Flake: Veterans aren't victims
Ron Flake's military service nearly cost him his life. It did cost him a portion of each of his fingers. And he says he would do it all again.
"I was a volunteer," he said. "I wanted to go in the military. That was the life I wanted."
As America celebrates Veterans Day on Tuesday, honoring the service and sacrifice of veterans like Flake, he makes it clear that he doesn't believe the nation is indebted to him.
"That was what I chose for my life and I don't feel like anybody owes me an awful lot for it," he said.
In recent years, Flake said, veterans sometimes seem to be portrayed as victims -- an idea he strongly disagrees with.
"I don't think veterans are victims," said Flake, who graduated from the Air Force Academy and served 10 years before being granted a medical release. "I think veterans are on the whole more equipped to deal with life than most of us. I think we worked hard the past few years to develop this veteran-as-a-victim mentality that so many people have and I disagree with it."
Last Friday, Flake traveled to College of the Ozarks in Point Lookout, Mo., with another Carroll County veteran, Richard Keller.
Keller is among several veterans who have participated in a program at the college in which students accompany veterans back to the sites of their wartime service. The participating veterans were honored Friday with the planting of a tree and the dedication of a plaque bearing their names.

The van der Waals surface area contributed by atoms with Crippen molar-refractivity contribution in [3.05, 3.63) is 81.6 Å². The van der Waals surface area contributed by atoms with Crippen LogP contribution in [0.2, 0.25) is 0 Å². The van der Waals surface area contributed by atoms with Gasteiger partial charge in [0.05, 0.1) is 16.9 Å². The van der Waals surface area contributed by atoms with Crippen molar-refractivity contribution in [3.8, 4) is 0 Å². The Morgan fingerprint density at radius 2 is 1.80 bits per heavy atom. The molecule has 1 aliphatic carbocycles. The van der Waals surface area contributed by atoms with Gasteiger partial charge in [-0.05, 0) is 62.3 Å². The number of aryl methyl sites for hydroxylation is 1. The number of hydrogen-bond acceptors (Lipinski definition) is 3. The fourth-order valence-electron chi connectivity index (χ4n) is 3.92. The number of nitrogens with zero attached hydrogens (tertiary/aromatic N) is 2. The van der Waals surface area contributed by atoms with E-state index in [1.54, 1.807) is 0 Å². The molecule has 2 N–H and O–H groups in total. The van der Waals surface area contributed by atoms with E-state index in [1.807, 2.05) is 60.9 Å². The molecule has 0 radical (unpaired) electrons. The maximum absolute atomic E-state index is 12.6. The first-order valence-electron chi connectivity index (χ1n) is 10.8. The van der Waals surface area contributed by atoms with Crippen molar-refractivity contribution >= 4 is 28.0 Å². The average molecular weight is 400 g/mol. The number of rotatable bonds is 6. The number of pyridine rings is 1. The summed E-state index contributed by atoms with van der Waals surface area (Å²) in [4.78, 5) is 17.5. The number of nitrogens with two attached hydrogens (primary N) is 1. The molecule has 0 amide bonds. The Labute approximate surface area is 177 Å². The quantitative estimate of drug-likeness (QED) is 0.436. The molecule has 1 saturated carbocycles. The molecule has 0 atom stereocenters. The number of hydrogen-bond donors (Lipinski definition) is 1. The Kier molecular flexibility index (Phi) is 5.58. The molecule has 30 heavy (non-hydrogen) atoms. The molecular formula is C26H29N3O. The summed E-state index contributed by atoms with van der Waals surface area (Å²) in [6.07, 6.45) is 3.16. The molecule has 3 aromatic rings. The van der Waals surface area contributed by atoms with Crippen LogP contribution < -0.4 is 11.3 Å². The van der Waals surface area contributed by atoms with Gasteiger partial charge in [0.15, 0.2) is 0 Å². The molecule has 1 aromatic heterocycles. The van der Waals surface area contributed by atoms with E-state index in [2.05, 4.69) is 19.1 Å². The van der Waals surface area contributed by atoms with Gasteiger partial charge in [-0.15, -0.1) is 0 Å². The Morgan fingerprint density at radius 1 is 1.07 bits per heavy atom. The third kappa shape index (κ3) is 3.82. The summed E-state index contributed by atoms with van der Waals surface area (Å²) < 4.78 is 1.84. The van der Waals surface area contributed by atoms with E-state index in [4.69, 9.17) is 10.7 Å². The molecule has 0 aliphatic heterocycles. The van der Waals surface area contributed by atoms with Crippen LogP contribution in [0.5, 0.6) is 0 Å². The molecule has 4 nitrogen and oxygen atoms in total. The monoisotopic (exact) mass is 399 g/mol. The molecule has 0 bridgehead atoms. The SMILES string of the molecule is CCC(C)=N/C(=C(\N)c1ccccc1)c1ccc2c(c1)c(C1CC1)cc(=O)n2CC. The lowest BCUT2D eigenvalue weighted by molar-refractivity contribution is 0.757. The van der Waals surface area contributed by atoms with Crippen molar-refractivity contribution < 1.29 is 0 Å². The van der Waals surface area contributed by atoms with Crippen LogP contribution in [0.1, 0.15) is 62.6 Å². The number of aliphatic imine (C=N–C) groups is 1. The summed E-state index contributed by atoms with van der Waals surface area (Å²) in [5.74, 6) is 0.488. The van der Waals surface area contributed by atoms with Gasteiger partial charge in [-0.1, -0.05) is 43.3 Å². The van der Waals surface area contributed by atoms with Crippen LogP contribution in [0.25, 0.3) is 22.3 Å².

"They had lots of World War II guys," Flake said. "These are all guys in their 80s and older and absolutely competent and intelligent and enjoying life and the kind of people you want to be around when you're older."
Flake's father retired as a colonel in the Air Force. His oldest son also retired as an Air Force pilot.
"I'm proud of my service and I'm proud of the fact that my family has a history of military service," he said.
Flake said he believes his military background and combat experience prepared him well for life's challenges.
"I would do it again," he said. "I don't regret any of it. I've enjoyed my life since then."